With the above ambitious goals, it is impossible to get this in "near perfect" shape (which is what is necessary for something to ship with core) either in this patch, or before feature freeze.
This issue aims to get "something that works reasonably well, for some value of reasonable" in Drupal core, as a basis to continue iterating from in the months to come.
User interface changes
Once you enable the Aloha module, it will provide the ability to edit text areas (that have a text format selector) through Aloha Editor, *if* the currently selected text format is compatible. In practice, this is on node, comment, taxonomy term, block body and user signature forms.
(To figure out a full list of consumers, this command may be handy to you:
egrep -rn "'text_format'" --exclude=filter.module --exclude=form_test.module --exclude=FormTest.php . | grep -v "*")
- Currently no API changes.
- Addition of the aloha.module to Drupal core.
- Preferably we'd update the standard install profile to configure the "Filtered HTML" and "Full HTML", but we can do that later on. Patch already attached to show what that would look like. (This patch was originally part of the patch, but has been removed from that patch in .)
Testing the patch
The easiest way to test this patch is to use the Spark demo site at http://spark.webchick.net/8.x/ which is running the 8.x-1.0-alpha2 version of Spark, which contains all of the below steps already set up.
Note that this patch doesn't get us inline editing; only WYSIWYG editing on the backend, so you have to go to a page like node/2/edit to see it. Edit module is still undergoing clean-up for core proposal.
If you want to test this patch manually against a vanilla copy of 8.x, you’ll need to do the following:
- patch link) — this issue is still in flux, so please use the patch in this specific comment (
- Apply the attached "Aloha module" first, then the "Aloha Editor build" patches. I specifically separated out the "Aloha Editor build" patch so that we can evolve the actual module code separately from the Aloha Editor build patch. (Note that you could alternatively download the 8.x version of the Aloha module and install that. The patches are generated automatically from that.)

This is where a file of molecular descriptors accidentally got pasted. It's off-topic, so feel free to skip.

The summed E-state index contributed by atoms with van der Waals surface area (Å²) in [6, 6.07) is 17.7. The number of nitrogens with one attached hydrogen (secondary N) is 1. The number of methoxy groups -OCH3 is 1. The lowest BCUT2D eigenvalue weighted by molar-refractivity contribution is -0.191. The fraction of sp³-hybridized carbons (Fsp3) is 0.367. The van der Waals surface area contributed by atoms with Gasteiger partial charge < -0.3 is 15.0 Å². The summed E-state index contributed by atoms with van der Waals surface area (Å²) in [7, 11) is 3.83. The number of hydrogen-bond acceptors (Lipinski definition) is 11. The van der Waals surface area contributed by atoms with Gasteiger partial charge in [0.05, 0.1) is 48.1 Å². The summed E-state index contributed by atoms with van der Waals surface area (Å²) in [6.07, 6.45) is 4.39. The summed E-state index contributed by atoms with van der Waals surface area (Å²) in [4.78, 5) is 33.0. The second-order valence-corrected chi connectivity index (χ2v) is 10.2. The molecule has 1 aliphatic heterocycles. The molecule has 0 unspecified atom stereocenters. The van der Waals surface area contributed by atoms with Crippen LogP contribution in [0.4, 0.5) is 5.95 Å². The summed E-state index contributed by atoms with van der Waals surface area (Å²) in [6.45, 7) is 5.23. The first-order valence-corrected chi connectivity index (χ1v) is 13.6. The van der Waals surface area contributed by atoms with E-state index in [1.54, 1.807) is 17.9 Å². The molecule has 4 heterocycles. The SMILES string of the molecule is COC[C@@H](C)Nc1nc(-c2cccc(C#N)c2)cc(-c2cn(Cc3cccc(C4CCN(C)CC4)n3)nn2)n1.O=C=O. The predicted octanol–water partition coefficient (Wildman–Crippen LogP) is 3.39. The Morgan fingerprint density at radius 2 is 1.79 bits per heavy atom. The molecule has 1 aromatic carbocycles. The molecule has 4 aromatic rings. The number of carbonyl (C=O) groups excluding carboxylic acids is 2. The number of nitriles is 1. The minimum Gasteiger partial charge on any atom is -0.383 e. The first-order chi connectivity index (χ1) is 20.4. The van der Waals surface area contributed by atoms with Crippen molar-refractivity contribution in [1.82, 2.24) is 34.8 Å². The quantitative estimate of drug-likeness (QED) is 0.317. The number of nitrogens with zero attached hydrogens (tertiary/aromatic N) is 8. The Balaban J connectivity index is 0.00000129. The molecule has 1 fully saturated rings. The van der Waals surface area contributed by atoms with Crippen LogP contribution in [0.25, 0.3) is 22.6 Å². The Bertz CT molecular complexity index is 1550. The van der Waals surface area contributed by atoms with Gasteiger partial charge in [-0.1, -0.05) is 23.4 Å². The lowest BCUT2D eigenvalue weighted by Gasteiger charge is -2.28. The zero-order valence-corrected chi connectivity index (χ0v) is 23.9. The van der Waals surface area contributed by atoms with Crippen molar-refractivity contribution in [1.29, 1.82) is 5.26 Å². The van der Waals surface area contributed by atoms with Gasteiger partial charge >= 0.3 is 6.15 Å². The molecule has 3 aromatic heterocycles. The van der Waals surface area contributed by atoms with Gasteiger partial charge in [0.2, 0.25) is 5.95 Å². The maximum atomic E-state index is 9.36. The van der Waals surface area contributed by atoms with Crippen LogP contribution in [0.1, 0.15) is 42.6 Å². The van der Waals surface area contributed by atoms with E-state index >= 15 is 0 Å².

- OPTIONAL: The attached "install profile" patch if you want to do a fresh Drupal 8 installation and don't want to mess with filter system settings.
Alternatively, we've provided a handy shell script that does all of the above for you (including the optional "install profile" patch).
If you're using core's
filter_url filters, it's not compatible (because they generate HTML). If you're using the
filter_html filter, then please add the
<p> tags to the list of allowed tags. If you applied the optional "install profile" patch, then you can do a fresh install and all should be pre-configured for you.
Whew! :) That’s everything. We really look forward to your reviews, and help in driving this closer to home.
|#74||drupal_wysiwyg-in-core-round-two-aloha-module-74.patch||218.58 KB||Wim Leers|
|PASSED: [[SimpleTest]]: [MySQL] 48,784 pass(es). |
[ View ]
|#74||drupal_wysiwyg-in-core-round-two-aloha-build-74-do-not-test.patch||990.97 KB||Wim Leers|
|#74||interdiff.txt||32.78 KB||Wim Leers|
|#72||drupal_wysiwyg-in-core-round-two-aloha-module-72.patch||226.95 KB||Wim Leers|
|PASSED: [[SimpleTest]]: [MySQL] 48,264 pass(es). |
[ View ]
|#72||drupal_wysiwyg-in-core-round-two-aloha-build-72-do-not-test.patch||990.97 KB||Wim Leers|